as
    1. Gavin Cameron & John Muellbauer, 1998. "The Housing Market and Regional Commuting and Migration Choices," Scottish Journal of Political Economy, Scottish Economic Society, vol. 45(4), pages 420-446, September.
    2. Thomas Liebig & Patrick A. Puhani & Alfonso Sousa‐Poza, 2007. "Taxation And Internal Migration—Evidence From The Swiss Census Using Community‐Level Variation In Income Tax Rates," Journal of Regional Science, Wiley Blackwell, vol. 47(4), pages 807-836, October.
    3. Henrik Jacobsen Kleven & Camille Landais & Esben Schultz, 2014. "Migration and Wage Effects of Taxing Top Earners: Evidence from the Foreigners' Tax Scheme in Denmark," The Quarterly Journal of Economics, President and Fellows of Harvard College, vol. 129(1), pages 333-378.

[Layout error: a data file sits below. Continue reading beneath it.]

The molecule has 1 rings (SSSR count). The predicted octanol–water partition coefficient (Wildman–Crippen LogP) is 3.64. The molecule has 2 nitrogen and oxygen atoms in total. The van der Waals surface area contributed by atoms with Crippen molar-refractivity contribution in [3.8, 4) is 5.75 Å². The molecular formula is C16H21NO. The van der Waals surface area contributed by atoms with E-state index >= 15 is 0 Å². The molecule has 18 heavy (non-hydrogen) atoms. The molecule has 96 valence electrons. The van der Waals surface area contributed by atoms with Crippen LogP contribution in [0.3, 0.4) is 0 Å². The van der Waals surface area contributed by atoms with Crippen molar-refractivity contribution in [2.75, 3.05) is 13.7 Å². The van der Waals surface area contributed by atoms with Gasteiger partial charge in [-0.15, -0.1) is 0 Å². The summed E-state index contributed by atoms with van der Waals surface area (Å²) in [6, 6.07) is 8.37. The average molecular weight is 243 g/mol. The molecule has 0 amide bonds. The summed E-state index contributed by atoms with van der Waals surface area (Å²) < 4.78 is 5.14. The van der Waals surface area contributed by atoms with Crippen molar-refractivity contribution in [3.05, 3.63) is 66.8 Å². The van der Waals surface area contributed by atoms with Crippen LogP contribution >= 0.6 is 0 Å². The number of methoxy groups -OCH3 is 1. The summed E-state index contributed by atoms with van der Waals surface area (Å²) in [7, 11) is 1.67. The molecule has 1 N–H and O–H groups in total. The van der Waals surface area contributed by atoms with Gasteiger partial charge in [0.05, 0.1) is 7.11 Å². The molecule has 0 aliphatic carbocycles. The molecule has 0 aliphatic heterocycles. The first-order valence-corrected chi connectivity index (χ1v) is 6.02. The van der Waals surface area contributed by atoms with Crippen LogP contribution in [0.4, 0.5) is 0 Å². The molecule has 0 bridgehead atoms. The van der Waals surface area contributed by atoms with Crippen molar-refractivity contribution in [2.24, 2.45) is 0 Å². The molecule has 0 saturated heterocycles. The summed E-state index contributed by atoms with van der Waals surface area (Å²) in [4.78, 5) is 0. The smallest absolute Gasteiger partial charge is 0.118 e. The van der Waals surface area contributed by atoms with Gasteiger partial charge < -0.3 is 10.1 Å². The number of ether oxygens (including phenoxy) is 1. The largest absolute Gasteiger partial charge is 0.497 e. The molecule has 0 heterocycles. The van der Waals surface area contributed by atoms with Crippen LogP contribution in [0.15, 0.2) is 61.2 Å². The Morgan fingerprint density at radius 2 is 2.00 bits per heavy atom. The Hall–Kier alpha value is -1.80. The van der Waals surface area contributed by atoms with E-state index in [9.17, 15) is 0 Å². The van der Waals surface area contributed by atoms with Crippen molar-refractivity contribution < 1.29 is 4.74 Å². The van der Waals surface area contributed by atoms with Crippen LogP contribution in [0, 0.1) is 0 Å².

4. Cameron, Gavin & Muellbauer, John, 1998. "The Housing Market and Regional Commuting and Migration Choices," Scottish Journal of Political Economy, Scottish Economic Society, vol. 45(4), pages 420-446, September.
    5. James Foreman-Peck & Laurian Lungu, 2009. "Fiscal devolution and dependency," Applied Economics, Taylor & Francis Journals, vol. 41(7), pages 815-828.
    6. Charles M. Tiebout, 1956. "A Pure Theory of Local Expenditures," Journal of Political Economy, University of Chicago Press, vol. 64(5), pages 416-416.
    7. James E. Anderson & Eric van Wincoop, 2003. "Gravity with Gravitas: A Solution to the Border Puzzle," American Economic Review, American Economic Association, vol. 93(1), pages 170-192, March.
    8. Isabelle Joumard & Per Mathis Kongsrud, 2003. "Fiscal Relations across Government Levels," OECD Economic Studies, OECD Publishing, vol. 2003(1), pages 155-229.